A few of the things Pat would like to see changed at Mason are: the removal of office space heaters, litter-reduction across campus, and improvements on energy-wasting maintenance calls. Space heaters used to heat individual offices or rooms use extra energy and have adverse affects on the building HVAC System. Additionally, most heaters brought from home are not commercial code compliant and should not be used here at Mason. The space heater can throw off the room sensor which impacts other parts of a floor that can make it too cold or too hot.



Pat has a keen eye for beauty in nature- this is obvious through the exquisite nature photographs in his office. One of his main frustrations is to see Mason's beautiful landscape littered with cigarette butts (which do not break down) and trash. He would love to see Mason's Patriots take more pride in their campus and put cigarette butts, trash, and recycling in the appropriate receptacles. Lastly, Pat stressed that if a problem such as a leaky faucet, broken light, or any other maintenance-related issue that involves wasting energy should be reported. He reminded us that Work Control can be contacted by calling (703) 993-2525 for such issues. cutive Chef Peter Schoebel is honored as the Sustainability Hero for November of 2009 because of his belief in and efforts towards sustainable dining. We, at the Office of Sustainability have noted his dedication over the past year. We salute you, Chef Peter! Thank you and keep up the good work!

Dan Waxman

July 2011

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It all began with water. Well, at least that was the case for Dan Waxman. This start is surprisingly fitting, when one learns about Dan's career. Raised near the Cape Fear River in North Carolina, it's hardly shocking that Dan Waxman's early years working with the environment were solidly devoted to water quality issues. Even at a young age, Dan was acutely aware of the importance of preserving the environment around him. As he put it, he recognized that that the natural environment was inescapable and needed to be maintained. It's comprised of "the air we breathe, the water we drink, it's all around us. It's where we live, work, and play. It impacts us every day."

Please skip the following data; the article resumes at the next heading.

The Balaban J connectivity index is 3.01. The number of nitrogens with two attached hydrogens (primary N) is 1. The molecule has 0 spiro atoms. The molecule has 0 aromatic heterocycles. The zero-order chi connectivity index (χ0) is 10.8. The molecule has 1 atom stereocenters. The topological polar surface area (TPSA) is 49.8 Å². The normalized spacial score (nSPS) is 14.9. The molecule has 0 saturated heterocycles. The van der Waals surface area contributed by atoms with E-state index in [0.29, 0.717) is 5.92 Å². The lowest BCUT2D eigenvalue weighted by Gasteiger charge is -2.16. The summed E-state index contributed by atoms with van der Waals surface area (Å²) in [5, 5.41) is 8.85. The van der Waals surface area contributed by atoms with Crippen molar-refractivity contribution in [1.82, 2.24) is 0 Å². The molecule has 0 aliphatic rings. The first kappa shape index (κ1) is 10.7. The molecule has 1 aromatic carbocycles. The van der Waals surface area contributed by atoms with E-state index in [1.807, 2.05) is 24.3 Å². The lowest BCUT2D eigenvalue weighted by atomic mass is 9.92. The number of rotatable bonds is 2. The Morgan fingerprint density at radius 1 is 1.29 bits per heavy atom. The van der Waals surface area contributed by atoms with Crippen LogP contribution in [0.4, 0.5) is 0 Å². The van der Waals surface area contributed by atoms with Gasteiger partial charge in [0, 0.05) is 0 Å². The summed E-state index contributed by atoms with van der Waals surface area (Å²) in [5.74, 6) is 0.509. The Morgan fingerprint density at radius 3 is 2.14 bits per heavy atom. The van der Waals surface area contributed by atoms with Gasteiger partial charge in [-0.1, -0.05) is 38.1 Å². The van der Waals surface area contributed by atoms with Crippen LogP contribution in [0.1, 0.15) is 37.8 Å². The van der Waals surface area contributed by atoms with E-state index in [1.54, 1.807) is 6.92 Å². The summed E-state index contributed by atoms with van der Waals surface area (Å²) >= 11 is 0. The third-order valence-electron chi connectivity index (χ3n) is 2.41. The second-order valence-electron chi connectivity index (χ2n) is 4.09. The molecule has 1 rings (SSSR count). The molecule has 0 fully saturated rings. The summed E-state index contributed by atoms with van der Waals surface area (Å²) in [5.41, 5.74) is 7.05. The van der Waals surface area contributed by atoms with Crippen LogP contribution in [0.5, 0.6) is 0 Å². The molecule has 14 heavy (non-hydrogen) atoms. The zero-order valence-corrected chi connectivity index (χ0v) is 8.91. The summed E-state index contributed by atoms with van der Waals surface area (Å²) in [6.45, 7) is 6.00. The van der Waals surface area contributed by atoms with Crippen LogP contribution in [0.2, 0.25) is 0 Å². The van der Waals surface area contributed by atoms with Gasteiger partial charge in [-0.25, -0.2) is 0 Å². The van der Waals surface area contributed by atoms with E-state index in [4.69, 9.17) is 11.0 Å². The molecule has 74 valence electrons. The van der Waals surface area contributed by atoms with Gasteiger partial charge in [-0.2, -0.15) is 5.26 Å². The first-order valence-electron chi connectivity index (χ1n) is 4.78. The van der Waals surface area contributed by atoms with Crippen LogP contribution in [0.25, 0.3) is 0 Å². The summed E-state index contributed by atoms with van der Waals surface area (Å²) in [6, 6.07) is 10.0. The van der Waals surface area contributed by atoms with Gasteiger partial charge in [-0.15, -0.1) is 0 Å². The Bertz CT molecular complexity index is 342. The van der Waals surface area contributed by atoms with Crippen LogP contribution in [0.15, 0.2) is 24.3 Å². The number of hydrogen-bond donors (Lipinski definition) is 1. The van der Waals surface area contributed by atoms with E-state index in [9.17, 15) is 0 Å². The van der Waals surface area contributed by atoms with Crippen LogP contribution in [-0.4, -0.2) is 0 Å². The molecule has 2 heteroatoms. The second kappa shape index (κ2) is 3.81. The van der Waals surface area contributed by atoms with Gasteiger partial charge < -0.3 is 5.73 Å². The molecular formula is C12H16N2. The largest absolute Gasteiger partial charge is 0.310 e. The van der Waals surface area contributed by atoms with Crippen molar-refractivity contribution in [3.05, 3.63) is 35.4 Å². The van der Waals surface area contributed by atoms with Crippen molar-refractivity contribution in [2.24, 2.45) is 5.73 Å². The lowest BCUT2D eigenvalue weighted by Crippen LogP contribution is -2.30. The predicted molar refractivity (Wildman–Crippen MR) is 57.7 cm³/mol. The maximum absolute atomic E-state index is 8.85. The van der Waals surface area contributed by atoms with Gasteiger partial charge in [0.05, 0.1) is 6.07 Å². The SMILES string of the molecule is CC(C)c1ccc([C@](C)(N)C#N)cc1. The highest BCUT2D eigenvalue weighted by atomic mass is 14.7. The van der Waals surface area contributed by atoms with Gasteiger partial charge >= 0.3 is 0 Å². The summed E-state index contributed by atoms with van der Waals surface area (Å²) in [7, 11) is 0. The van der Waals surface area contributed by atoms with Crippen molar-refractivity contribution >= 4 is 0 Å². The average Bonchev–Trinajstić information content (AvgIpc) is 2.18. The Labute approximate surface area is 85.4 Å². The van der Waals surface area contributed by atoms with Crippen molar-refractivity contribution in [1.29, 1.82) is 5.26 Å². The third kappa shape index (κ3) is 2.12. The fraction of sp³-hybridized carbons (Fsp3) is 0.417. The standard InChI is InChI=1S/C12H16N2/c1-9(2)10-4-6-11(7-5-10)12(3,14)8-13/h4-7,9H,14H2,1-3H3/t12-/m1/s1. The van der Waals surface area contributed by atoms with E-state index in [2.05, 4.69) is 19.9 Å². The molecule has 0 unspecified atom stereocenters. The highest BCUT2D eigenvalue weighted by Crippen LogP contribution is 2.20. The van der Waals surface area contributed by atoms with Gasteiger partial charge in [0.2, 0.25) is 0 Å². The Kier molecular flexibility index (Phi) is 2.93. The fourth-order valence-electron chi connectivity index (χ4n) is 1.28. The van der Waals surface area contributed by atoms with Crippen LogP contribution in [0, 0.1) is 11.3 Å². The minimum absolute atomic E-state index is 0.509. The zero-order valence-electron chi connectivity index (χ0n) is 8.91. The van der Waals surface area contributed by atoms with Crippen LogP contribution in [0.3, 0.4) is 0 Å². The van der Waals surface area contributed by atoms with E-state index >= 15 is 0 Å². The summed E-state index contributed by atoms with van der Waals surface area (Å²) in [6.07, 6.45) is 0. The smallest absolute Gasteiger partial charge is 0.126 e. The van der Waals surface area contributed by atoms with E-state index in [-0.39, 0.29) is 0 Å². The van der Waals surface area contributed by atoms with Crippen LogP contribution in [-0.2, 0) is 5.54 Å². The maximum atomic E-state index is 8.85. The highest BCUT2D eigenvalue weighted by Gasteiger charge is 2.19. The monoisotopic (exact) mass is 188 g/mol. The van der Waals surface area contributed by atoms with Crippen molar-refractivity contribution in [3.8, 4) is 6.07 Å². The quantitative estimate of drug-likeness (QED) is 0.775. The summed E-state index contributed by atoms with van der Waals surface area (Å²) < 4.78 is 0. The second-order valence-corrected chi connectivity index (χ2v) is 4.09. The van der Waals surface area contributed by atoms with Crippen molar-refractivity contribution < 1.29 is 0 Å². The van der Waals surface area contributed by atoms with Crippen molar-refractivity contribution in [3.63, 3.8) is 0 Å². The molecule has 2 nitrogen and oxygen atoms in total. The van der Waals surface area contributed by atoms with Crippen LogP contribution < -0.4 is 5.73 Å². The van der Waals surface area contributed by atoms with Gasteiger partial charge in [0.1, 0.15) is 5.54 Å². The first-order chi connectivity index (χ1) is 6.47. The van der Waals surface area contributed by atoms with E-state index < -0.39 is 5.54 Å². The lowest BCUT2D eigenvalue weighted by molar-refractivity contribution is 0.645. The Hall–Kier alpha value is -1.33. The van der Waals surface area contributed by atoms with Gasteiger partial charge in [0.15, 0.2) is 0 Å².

In his high school days, as the president and vice-president of his school's environmental group, Dan organized cleanups and food drives for cats and dogs at his local animal shelter. However, what really caught Dan's interest was his work with water quality. In one of his first internships, Dan worked with Cape River Watch. With them, he developed a benthic macroinvertebrates monitoring program and designed signage work for a stormwater best management practices park. Experiences like these led Dan to continue with work relating to stormwater management in college. While at The University of North Carolina at Chapel Hill (UNC) he was a water quality technician at the Department of Environment, Health, and Safety.


As Dan spent more time completing his Environmental Studies degree at UNC, his activities and interests expanded. He became involved with student affairs, where he was involved with student government where he served as the first Chair of Environmental Issues. After graduating from UNC armed with significant knowledge about the complexities of environmental science and policy, Dan received a Nonprofit Management Certificate from Duke University Continuing Studies.